The proposal and letter of agreement are similar, except that the proposal is for the instructor and the letter is for the field supervisor. The letter constitutes the student’s contract with the field supervisor about what work the student will perform, what will be the deliverables, and by when they will be completed. It is to the student’s advantage to make the letter as explicit as possible and to describe what will happen should circumstances shift. (For example, the student might describe what he/she would do if it became impossible to conduct all of the planned stakeholder interviews.) The letter of agreement probably does not need as lengthy of a narrative description of the work as the proposal as the context is already known to the field supervisor. It should include the lists of deliverables, activities, and objectives, as well as a preliminary schedule. It should also clarify the working relationship: where the work will be performed, the manner of supervision, necessary equipment, means of evaluation, and so forth. The student will need to submit a signed letter of agreement to the 388L instructor.

The student may use the following samples to help prepare the proposal and letter of agreement. Be aware that they are just samples, not models to follow slavishly . The student will need to adapt them in a manner that suits the current project.

  • Sample Proposal Coming Soon
  • Sample Letter of Agreement (word)

Periodic Updates

One recent instructor required biweekly blog status updates and reflections, but that is just an example of the sort of update an instructor may require.

Class attendance

Because there are only four class sessions (plus the poster session) over the course of the semester, attendance is mandatory. The student missing class without negotiating the absence in advance with the instructor risks not getting credit. One of the classes will be with the Director of Career Services. The schedule of class meetings will be communicated via the course syllabus.

Poster session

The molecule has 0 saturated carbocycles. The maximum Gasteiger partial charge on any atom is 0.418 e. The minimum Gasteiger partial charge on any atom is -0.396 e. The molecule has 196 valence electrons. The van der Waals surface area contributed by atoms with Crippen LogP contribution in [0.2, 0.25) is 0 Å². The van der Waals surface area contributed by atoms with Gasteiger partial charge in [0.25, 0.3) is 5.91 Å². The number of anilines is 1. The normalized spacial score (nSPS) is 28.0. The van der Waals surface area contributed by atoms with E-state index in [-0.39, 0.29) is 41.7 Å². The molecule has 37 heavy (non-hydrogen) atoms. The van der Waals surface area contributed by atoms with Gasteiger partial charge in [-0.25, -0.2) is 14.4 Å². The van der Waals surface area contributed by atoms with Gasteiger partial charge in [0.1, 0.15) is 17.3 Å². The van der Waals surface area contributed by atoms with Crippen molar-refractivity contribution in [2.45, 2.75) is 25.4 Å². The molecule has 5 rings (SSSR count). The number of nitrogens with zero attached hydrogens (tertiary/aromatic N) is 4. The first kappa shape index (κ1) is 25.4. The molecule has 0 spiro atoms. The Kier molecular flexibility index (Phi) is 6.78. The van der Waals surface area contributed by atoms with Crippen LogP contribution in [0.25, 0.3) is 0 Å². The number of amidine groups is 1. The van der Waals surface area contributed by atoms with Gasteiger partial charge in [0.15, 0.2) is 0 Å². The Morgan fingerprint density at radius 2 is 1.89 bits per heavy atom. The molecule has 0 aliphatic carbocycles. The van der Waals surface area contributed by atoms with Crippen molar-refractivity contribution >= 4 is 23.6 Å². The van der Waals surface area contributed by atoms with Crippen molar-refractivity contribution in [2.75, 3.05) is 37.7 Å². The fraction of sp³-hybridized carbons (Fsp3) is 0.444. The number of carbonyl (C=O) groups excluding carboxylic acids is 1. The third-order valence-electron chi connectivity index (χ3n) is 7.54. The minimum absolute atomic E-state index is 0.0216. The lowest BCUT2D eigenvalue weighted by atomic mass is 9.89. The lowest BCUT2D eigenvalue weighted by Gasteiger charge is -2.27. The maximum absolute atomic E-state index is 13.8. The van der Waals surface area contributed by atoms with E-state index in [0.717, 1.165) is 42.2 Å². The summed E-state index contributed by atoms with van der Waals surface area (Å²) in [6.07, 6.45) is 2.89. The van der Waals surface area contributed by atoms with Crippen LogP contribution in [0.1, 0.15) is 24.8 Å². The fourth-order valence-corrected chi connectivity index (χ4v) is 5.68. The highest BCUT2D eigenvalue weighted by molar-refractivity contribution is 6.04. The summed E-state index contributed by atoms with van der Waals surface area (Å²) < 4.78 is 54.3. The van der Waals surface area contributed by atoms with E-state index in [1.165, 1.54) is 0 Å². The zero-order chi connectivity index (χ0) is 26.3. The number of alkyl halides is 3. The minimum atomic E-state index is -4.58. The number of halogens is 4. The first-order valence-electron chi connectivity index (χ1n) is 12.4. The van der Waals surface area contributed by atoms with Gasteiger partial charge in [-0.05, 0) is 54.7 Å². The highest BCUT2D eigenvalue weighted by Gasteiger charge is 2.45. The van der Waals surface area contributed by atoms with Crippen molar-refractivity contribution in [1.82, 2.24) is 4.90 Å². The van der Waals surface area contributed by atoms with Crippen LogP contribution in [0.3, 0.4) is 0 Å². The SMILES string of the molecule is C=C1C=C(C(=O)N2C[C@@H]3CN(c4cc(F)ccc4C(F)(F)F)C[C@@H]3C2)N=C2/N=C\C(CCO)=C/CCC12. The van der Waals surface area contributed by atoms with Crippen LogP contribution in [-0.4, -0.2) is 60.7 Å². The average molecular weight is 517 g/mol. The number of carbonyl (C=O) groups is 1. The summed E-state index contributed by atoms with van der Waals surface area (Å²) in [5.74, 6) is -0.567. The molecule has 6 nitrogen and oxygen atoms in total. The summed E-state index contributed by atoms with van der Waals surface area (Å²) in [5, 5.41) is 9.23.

All capstone students (including those doing master’s reports and theses) must participate in the semester-ending poster session. This requires:

  • Submission of a one-paragraph abstract of the project for the program.
  • Preparation and printing of a poster to display and discuss at the session.

One class session will focus on the mechanics of poster preparation. A poster should provide a title and brief description of the project in a manner that can be easily grasped by people without expert knowledge of the information professions.

The student will not be evaluated on the content or visual design of his/her poster, only on its completion. Because potential employers, friends and family, and various members of the university and iSchool community attend the poster session, it is to the student’s advantage to present his/her work in a polished and professional manner.

Details for poster sessions attendance

The student should plan on having his/her poster printed by the day before the poster session. Toward the end of the semester a work space will be available on the fifth floor, in the "work study" space. Here, the student may affix his/her poster to foam core board with art gum and leave the mounted poster in this area. Note that this area is accessible only during business hours; after 5 p.m., the hallway doors automatically lock. iSchool staff will transport the posters downstairs on the day of the poster session.

Plan to arrive at 15 minutes early on the day of the poster session, typically the final class day of the semester, to get situated. Your mounted poster will be downstairs on an easel. Your assigned easel will be marked with your name.

Abstract details

The due date for submitting project information for the program will be communicated via the course syllabus. Please submit the requisite form (located here: Link) with the following information, via e-mail:

  • Student name
  • Project title
  • Host institution
  • Field supervisor
  • Abstract (approximately 150 words, less is fine)

If the student has have a question that is not answered here, then please address it to the Graduate Advisor.